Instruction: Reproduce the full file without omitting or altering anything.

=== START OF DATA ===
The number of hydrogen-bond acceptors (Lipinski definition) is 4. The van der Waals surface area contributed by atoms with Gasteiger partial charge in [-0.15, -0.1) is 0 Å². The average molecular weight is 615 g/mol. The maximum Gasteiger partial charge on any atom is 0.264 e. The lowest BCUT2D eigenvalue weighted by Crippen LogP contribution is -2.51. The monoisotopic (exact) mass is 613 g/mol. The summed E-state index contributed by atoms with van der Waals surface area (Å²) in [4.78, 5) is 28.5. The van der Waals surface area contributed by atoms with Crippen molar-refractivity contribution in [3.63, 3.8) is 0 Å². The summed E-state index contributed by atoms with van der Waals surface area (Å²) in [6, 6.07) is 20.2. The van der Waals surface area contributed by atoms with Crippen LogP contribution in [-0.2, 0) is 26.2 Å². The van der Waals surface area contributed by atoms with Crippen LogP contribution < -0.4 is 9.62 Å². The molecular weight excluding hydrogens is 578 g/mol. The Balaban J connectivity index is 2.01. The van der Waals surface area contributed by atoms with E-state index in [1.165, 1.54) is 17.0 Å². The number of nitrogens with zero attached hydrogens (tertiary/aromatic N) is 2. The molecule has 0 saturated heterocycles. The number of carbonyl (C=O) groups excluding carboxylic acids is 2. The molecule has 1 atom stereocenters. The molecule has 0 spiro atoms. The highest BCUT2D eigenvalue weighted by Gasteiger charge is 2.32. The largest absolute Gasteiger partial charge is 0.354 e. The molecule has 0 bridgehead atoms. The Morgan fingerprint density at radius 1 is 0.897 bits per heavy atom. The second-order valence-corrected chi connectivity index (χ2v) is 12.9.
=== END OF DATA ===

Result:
The number of hydrogen-bond acceptors (Lipinski definition) is 4. The van der Waals surface area contributed by atoms with Gasteiger partial charge in [-0.15, -0.1) is 0 Å². The average molecular weight is 615 g/mol. The maximum Gasteiger partial charge on any atom is 0.264 e. The lowest BCUT2D eigenvalue weighted by Crippen LogP contribution is -2.51. The monoisotopic (exact) mass is 613 g/mol. The summed E-state index contributed by atoms with van der Waals surface area (Å²) in [4.78, 5) is 28.5. The van der Waals surface area contributed by atoms with Crippen molar-refractivity contribution in [3.63, 3.8) is 0 Å². The summed E-state index contributed by atoms with van der Waals surface area (Å²) in [6, 6.07) is 20.2. The van der Waals surface area contributed by atoms with Crippen LogP contribution in [-0.2, 0) is 26.2 Å². The van der Waals surface area contributed by atoms with Crippen LogP contribution < -0.4 is 9.62 Å². The molecular weight excluding hydrogens is 578 g/mol. The Balaban J connectivity index is 2.01. The van der Waals surface area contributed by atoms with E-state index in [1.165, 1.54) is 17.0 Å². The number of nitrogens with zero attached hydrogens (tertiary/aromatic N) is 2. The molecule has 0 saturated heterocycles. The number of carbonyl (C=O) groups excluding carboxylic acids is 2. The molecule has 1 atom stereocenters. The molecule has 0 spiro atoms. The highest BCUT2D eigenvalue weighted by Gasteiger charge is 2.32. The largest absolute Gasteiger partial charge is 0.354 e. The molecule has 0 bridgehead atoms. The Morgan fingerprint density at radius 1 is 0.897 bits per heavy atom. The second-order valence-corrected chi connectivity index (χ2v) is 12.9.